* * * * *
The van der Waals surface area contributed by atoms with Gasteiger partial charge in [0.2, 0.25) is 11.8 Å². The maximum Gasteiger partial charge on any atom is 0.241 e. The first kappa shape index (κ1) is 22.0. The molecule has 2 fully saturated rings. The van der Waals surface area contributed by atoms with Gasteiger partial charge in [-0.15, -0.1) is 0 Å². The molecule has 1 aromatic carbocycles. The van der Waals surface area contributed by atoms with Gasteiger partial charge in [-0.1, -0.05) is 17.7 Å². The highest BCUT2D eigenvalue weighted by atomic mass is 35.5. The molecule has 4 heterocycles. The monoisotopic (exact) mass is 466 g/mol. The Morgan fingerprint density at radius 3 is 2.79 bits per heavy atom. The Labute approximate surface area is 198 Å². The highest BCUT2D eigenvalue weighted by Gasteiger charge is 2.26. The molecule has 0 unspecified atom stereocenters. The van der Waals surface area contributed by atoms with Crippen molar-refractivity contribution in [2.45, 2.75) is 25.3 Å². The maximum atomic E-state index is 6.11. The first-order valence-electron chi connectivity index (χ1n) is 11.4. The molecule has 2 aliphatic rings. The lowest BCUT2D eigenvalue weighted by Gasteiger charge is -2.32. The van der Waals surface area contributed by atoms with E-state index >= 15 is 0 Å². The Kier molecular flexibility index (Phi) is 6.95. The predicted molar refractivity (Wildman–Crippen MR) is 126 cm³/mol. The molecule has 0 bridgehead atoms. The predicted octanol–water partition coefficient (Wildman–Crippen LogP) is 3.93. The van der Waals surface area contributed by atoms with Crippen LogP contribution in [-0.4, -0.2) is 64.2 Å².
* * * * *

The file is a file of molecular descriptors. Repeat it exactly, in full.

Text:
The van der Waals surface area contributed by atoms with Gasteiger partial charge in [0.2, 0.25) is 11.8 Å². The maximum Gasteiger partial charge on any atom is 0.241 e. The first kappa shape index (κ1) is 22.0. The molecule has 2 fully saturated rings. The van der Waals surface area contributed by atoms with Gasteiger partial charge in [-0.15, -0.1) is 0 Å². The molecule has 1 aromatic carbocycles. The van der Waals surface area contributed by atoms with Gasteiger partial charge in [-0.1, -0.05) is 17.7 Å². The highest BCUT2D eigenvalue weighted by atomic mass is 35.5. The molecule has 4 heterocycles. The monoisotopic (exact) mass is 466 g/mol. The Morgan fingerprint density at radius 3 is 2.79 bits per heavy atom. The Labute approximate surface area is 198 Å². The highest BCUT2D eigenvalue weighted by Gasteiger charge is 2.26. The molecule has 0 unspecified atom stereocenters. The van der Waals surface area contributed by atoms with Crippen molar-refractivity contribution in [2.45, 2.75) is 25.3 Å². The maximum atomic E-state index is 6.11. The first-order valence-electron chi connectivity index (χ1n) is 11.4. The molecule has 2 aliphatic rings. The lowest BCUT2D eigenvalue weighted by Gasteiger charge is -2.32. The van der Waals surface area contributed by atoms with E-state index >= 15 is 0 Å². The Kier molecular flexibility index (Phi) is 6.95. The predicted molar refractivity (Wildman–Crippen MR) is 126 cm³/mol. The molecule has 0 bridgehead atoms. The predicted octanol–water partition coefficient (Wildman–Crippen LogP) is 3.93. The van der Waals surface area contributed by atoms with Crippen LogP contribution in [-0.4, -0.2) is 64.2 Å².